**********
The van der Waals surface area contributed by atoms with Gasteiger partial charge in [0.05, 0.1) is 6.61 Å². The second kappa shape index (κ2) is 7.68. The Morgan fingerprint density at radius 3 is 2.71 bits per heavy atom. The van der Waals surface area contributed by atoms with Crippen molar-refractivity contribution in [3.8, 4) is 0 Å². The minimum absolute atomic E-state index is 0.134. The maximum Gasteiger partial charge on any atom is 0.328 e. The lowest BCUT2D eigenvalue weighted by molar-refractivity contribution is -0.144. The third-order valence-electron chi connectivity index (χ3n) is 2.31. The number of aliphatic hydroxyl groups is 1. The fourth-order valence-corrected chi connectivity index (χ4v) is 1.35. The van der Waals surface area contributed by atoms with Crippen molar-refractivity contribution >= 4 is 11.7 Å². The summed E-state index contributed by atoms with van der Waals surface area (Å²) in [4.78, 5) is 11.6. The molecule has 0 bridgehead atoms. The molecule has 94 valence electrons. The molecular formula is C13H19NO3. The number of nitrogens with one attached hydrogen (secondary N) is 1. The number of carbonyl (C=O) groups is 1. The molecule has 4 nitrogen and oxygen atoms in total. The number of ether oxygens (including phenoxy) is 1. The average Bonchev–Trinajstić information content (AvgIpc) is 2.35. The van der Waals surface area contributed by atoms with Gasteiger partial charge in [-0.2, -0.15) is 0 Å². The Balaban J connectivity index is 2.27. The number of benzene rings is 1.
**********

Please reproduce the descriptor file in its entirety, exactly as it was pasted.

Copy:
The van der Waals surface area contributed by atoms with Gasteiger partial charge in [0.05, 0.1) is 6.61 Å². The second kappa shape index (κ2) is 7.68. The Morgan fingerprint density at radius 3 is 2.71 bits per heavy atom. The van der Waals surface area contributed by atoms with Crippen molar-refractivity contribution in [3.8, 4) is 0 Å². The minimum absolute atomic E-state index is 0.134. The maximum Gasteiger partial charge on any atom is 0.328 e. The lowest BCUT2D eigenvalue weighted by molar-refractivity contribution is -0.144. The third-order valence-electron chi connectivity index (χ3n) is 2.31. The number of aliphatic hydroxyl groups is 1. The fourth-order valence-corrected chi connectivity index (χ4v) is 1.35. The van der Waals surface area contributed by atoms with Crippen molar-refractivity contribution >= 4 is 11.7 Å². The summed E-state index contributed by atoms with van der Waals surface area (Å²) in [4.78, 5) is 11.6. The molecule has 0 bridgehead atoms. The molecule has 94 valence electrons. The molecular formula is C13H19NO3. The number of nitrogens with one attached hydrogen (secondary N) is 1. The number of carbonyl (C=O) groups is 1. The molecule has 4 nitrogen and oxygen atoms in total. The number of ether oxygens (including phenoxy) is 1. The average Bonchev–Trinajstić information content (AvgIpc) is 2.35. The van der Waals surface area contributed by atoms with Gasteiger partial charge in [-0.2, -0.15) is 0 Å². The Balaban J connectivity index is 2.27. The number of benzene rings is 1.